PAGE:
Last fall, Gov. Andrew Cuomo pledged to make tax cuts the central focus of his 2014 State of the State address and executive budget. So does the budget approved just before the April 1 deadline reflect that?
Overall, the answer is yes. The budget worked out by the governor and legislative leaders contains a number of important reductions and reforms that will provide relief to businesses and individual taxpayers.
The corporate franchise tax, for example, was reduced from 7.1 percent to 6.5 percent—a rate not seen since 1968. It also was modernized and simplified.
For manufacturers, the budget contains a 20 percent real property tax credit for companies that own or lease property. Manufacturers also will see an income tax reduction to zero from 5.9 percent.
Further, the budget includes an accelerated phase-out of the 18-a temporary assessment. This is a key step in a state where energy bills for residents and businesses are among the highest in the nation.
New York’s estate tax, meanwhile, will have a phased-in increase in the exemption to bring it in line with the higher federal level.
And Mr. Cuomo won passage for his centerpiece proposal: a new property tax credit. The plan calls for delivering this credit to New Yorkers whose local governments stay within the property tax cap. It will be extended for a second year in localities that comply with the tax cap and enact a plan to save 1 percent of their tax levy annually, over three years, bringing an estimated $1.5 billion in property tax relief.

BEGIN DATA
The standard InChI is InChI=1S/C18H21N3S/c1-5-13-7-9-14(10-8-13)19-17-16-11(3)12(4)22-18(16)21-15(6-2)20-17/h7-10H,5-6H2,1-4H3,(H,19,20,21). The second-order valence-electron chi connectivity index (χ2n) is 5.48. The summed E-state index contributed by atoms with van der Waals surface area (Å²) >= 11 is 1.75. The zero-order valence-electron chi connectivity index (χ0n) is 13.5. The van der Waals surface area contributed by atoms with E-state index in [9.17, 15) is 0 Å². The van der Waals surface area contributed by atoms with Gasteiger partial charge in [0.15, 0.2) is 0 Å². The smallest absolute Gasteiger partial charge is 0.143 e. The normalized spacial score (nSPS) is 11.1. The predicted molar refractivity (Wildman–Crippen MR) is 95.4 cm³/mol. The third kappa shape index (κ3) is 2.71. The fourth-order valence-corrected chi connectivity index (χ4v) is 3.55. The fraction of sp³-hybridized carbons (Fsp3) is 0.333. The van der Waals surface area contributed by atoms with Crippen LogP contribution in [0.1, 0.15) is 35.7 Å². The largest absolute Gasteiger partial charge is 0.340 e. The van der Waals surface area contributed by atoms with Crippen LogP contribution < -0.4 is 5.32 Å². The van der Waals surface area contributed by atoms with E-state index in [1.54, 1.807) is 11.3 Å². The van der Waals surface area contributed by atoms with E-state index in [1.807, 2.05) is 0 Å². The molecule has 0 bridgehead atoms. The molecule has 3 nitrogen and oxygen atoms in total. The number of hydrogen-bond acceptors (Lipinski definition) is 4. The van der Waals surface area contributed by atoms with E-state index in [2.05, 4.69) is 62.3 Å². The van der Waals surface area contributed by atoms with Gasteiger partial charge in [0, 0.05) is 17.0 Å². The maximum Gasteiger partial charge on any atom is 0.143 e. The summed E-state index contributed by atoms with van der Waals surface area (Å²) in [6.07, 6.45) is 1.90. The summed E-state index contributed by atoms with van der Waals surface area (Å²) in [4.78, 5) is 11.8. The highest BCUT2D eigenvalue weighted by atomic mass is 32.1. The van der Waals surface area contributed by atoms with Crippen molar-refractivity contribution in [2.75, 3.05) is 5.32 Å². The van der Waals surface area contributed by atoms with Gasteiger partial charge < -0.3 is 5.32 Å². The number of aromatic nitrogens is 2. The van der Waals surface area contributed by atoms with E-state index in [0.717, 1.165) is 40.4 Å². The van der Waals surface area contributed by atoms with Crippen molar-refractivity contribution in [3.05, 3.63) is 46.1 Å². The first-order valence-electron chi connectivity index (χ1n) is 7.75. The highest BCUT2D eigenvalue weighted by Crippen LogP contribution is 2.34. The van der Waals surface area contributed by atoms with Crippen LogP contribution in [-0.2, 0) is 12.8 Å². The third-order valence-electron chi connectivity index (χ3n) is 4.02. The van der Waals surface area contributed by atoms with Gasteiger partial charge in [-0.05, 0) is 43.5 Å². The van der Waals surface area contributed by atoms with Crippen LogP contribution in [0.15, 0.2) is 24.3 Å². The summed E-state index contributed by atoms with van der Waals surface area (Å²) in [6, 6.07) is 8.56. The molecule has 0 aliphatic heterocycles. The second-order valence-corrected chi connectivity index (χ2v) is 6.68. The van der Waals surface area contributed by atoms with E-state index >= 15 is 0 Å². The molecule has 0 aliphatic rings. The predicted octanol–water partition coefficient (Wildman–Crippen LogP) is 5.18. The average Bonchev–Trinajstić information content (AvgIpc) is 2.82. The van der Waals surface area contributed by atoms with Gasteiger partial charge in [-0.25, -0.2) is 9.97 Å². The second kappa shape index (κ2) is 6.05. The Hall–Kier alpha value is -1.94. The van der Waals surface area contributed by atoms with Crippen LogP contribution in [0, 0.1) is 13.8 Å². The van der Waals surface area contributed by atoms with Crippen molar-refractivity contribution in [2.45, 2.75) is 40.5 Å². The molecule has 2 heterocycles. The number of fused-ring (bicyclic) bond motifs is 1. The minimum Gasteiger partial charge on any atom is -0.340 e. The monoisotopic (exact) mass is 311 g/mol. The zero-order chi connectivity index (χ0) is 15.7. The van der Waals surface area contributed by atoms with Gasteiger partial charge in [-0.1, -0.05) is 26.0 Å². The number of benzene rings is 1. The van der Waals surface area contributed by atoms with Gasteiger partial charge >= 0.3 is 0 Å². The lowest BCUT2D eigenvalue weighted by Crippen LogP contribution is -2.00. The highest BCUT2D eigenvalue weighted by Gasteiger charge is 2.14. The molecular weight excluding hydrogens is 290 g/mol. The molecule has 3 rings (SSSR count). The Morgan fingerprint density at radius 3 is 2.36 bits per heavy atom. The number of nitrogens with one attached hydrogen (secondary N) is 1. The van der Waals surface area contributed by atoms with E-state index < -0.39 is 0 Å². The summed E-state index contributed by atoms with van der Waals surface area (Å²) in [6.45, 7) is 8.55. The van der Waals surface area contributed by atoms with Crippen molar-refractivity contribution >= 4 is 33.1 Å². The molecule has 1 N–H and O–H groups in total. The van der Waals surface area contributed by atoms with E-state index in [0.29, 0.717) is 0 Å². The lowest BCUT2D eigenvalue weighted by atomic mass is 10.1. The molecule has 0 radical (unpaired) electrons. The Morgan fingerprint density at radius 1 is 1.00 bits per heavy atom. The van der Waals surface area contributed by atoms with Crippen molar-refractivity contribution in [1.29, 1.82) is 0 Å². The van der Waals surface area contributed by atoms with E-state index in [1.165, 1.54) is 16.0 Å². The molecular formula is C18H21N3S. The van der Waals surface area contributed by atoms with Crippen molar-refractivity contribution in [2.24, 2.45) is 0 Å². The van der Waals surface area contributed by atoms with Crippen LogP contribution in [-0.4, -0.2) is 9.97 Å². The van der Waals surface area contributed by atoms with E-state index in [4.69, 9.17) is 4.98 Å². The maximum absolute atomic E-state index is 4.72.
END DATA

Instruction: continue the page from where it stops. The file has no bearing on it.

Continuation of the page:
The devil, as always, is in the details. The property tax credit in particular drew some criticism, and it will be important to examine how the plan actually plays out. The estate tax reforms also bear scrutiny, especially the impact on estates that are only slightly larger than the exemption.
The Tax Foundation’s 2014 State Business Tax Climate Index ranked New York at the bottom for overall tax competitiveness. To significantly improve its ranking, New York likely would need to reduce rates broadly; the new budget, however, does nothing to bring down the state’s high personal income tax rates.
But hopefully the steps just taken will help make the state a better place to start and grow a business.
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